Jason W. Upton
Department of Biological Sciences
Associate Professor

Office: 350 Funchess Hall

Address: 101 Life Sciences Bldg.
Auburn University, AL 36849

Phone: (334) 844-1691

Fax: (334) 844-1645

Email: jwu0003@auburn.edu


Postdoctoral Fellowship - Emory Vaccine Center
NIH Postdoctoral Fellowship - Emory University School of Medicine
Ph.D. – Washington University in St. Louis, St. Louis, MO.
B.S. – Willamette University, Salem, OR.

Professional Employment
Assistant Professor - University of Texas at Austin

Research and Teaching Interests

Herpesviruses are ubiquitous, opportunistic pathogens, characterized by the establishment of life-long infections in their natural hosts. As such, they have developed elegant strategies to infect, evade and persist in the face of host intrinsic, innate, and adaptive immunity. The long-term goal of our research is to identify, characterize, and interrogate the molecular mechanisms important for virus-host interactions. Much of our work focuses on the pathogenesis of betaherpeviruses, which includes the human pathogen Human Cytomegalovirus (HCMV). HCMV is a significant cause of morbidity and mortality in immunocompromised individuals and is the leading infectious cause of congenital birth defects in the United States.  Owing to the strict species specificity of betaherpesviruses, we utilize Murine Cytomegalovirus (MCMV), a powerful model system for HCMV pathogenesis, in our studies of CMV-host interactions. Our interests lie in understanding host innate immune defenses and the mechanisms by which MCMV, and a growing number of other pathogens including reovirus, influenza, and vaccinia virus, thwart these defenses. Combining techniques from genetics, molecular and cell biology, virology, and immunology, we aim to develop a better understanding of these molecular mechanisms, which in turn will allow us to exploit them to improve detection and treatment of viral diseases.

Selected Publications

  1. Gopal S,  Perez Jr E, Xia AY, Knowlton JJ, Cerqueira F,  Dermody TS, Upton JW. (2018) Murine cytomegalovirus M72 promotes acute virus replication in vivo and is a substrate of the TRiC/CCT complex. Virology.522:92-105.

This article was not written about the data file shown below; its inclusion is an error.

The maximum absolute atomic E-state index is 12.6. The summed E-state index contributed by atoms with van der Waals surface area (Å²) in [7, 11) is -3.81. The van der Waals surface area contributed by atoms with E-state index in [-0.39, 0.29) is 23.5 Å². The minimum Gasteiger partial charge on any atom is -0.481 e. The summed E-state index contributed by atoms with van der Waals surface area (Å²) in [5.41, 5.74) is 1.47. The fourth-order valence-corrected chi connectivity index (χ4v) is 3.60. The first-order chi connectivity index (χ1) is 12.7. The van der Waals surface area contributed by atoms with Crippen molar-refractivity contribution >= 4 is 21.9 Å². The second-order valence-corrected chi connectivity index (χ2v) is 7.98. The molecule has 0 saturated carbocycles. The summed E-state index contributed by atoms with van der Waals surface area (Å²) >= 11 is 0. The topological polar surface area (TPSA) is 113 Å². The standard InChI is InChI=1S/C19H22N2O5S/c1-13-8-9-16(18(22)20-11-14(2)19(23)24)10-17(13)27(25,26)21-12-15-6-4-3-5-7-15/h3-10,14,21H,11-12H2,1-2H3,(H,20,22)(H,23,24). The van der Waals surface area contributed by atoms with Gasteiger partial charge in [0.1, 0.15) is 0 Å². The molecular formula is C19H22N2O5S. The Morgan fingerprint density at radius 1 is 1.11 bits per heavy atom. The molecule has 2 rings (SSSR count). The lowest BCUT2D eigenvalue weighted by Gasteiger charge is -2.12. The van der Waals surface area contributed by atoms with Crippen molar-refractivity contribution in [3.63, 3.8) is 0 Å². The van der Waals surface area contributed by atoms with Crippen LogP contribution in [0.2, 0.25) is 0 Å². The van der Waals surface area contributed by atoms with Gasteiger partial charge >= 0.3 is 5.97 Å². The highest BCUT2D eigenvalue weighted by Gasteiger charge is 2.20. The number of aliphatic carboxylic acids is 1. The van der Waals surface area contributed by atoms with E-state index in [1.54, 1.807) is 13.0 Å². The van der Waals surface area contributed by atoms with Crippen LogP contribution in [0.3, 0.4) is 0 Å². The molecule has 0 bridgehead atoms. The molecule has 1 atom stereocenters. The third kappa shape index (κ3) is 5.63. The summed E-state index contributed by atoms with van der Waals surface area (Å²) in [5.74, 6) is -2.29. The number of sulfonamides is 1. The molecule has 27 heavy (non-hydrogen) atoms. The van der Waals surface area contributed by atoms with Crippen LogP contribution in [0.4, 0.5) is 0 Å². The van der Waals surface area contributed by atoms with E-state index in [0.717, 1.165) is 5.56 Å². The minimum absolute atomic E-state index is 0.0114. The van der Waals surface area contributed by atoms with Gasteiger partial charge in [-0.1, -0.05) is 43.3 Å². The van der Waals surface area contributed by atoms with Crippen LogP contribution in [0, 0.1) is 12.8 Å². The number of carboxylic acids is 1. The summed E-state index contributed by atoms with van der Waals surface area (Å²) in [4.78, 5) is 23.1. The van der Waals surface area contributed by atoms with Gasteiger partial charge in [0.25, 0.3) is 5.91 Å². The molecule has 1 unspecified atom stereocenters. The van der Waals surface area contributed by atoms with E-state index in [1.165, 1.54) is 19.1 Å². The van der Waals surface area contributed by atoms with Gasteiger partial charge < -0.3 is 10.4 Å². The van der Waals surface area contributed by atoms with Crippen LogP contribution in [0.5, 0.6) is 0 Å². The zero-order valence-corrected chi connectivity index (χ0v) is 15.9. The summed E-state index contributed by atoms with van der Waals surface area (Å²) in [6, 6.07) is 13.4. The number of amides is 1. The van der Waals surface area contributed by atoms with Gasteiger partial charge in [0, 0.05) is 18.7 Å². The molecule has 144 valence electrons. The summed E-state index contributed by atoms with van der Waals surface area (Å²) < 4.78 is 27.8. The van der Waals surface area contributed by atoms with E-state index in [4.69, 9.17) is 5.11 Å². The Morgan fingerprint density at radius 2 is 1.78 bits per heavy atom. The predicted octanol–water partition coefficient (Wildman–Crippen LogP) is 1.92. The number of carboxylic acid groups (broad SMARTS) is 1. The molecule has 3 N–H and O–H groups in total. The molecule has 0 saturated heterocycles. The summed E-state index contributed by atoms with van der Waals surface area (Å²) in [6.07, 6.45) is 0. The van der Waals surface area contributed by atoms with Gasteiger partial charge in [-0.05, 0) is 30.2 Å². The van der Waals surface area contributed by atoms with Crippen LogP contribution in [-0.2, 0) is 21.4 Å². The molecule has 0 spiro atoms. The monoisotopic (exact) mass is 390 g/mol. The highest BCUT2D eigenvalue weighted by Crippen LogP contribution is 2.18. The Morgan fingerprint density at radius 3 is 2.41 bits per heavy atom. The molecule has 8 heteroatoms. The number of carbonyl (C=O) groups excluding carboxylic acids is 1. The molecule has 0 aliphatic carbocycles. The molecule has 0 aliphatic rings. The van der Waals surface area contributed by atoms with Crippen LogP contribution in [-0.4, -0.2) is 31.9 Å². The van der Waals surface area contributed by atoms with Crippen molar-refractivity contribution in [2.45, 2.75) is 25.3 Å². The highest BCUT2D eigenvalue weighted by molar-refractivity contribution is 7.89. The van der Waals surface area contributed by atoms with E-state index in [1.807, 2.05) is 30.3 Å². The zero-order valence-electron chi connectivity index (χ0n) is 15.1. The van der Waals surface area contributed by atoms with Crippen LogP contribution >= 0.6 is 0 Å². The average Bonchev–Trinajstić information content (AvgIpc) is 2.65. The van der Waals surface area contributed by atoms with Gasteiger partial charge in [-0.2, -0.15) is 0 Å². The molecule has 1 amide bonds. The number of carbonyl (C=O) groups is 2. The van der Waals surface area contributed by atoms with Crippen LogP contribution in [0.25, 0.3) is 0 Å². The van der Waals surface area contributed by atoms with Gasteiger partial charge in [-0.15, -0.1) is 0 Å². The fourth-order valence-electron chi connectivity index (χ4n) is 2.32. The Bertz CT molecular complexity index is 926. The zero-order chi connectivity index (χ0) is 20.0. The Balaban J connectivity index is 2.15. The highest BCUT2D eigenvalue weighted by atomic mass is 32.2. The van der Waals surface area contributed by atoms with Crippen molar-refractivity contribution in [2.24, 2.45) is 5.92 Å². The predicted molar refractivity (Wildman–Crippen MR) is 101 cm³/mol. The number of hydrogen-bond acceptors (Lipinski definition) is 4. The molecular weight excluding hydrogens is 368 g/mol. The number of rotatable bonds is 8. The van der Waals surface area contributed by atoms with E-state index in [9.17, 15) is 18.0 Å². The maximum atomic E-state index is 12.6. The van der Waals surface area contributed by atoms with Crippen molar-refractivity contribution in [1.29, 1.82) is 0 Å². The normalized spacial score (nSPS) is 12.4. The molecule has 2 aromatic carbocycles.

2. Guo H, Gilley RP, Fisher A, Lane R, Landsteiner VJ, Ragan KB, Dovey CM, Carette JE, Upton JW, Mocarski ES, Kaiser WJ. (2018) Species-independent contribution of ZBP1/DAI/DLM-1-triggered necroptosis in host defense against HSV1. Cell Death & Disease. 9:816.

  3. Koehler H, Cotsmire S, Langland J, Kibler KV, Kalman D, Upton JW, Mocarski ES, and Jacobs BL (2017) Inhibition of DAI-dependent necroptosis by the Z-DNA binding domain of the vaccinia virus innate immune evasion protein, E3. Proc Natl Acad Sci USA. 114:11506-11511.

  4. Maelfait J, Liverpool L, Bridgeman A, Ragan KB, Upton JW, Rehwinkel J. (2017) Sensing of viral and endogenous RNA by ZBP1/DAI induces necroptosis.  EMBO. 36:2529-2543.

  5. Sridharan H, Ragan KB, Guo H, Gilley RP, Landsteiner VJ, Kaiser WJ, Upton JW. (2017) Murine Cytomegalovirus IE3-dependent transcription is required for DAI/ZBP1-mediated necroptosis. EMBOReports. 18:1429-1441.

  6. Ragan KB , Upton JW. (2017) Host Response: Neurons loosen the gRIP of Death. Nature Microbiology 2:17090.

  7. Upton JW, Shubina M, Balachandran S. (2017) RIPK3-driven cell death during virus infections. Immunological Reviews. 277:90-101. 

  8. Upton JW, Kaiser WJ. (2017) DAI Another Way: Necroptotic Control of Viral Infection. Cell Host & Microbe. 21:290-293.

  9. Berger AK, Hiller BE, Thete D, Snyder AJ, Perez E, Upton JW, Danthi P. (2017) Viral RNA a two stages of reovirus infection is required for the induction of necroptosis. Journal of Virology. 91: e02404-e02416.

  10. Thapa RJ, Ingram JP, Ragan KB, Nogusa S, Boyd DF, Benitez AA, Sridharan H, Kosoff R, Shubina S, Landsteiner VJ, Andrake M, Vogel P, Sigal LJ, Thomas PG, Upton JW, Balachandran S. (2016) DAI senses influenza A virus genomic RNA and activats RIPK3-dependent cell death.  Cell Host & Microbe. 20:674-681.

  11. Dick JE, Hilterbrand AT, Strawsine LM, Upton JW, Bard AJ. (2016) Enzymaticall enhanced collisions on ultramicroelectrodes for specific and rapid detection of viruses. Proc Natl Acad Sci USA. 113:6403-6408.

  12. Dick JE, Hilterbrand AT, Boika A, Upton JW, Bard AJ. (2015) Electrochemical detection of a single cytomegalovirus at an ultramicroelectrode and its antibody anchoring. Proc Natl Acad Sci USA. 112:5303-5308.

  13. Upton JW, Chan FK.  Staying Alive: Cell Death in Antiviral Immunity. (2014) Molecular Cell 54:273-280.

Google Scholar Page


Undergraduate Graduate
4101 - Cell Biology Lab
4970 - Advanced Virology
7970 - Advanced Virology

Last updated: 10/05/2021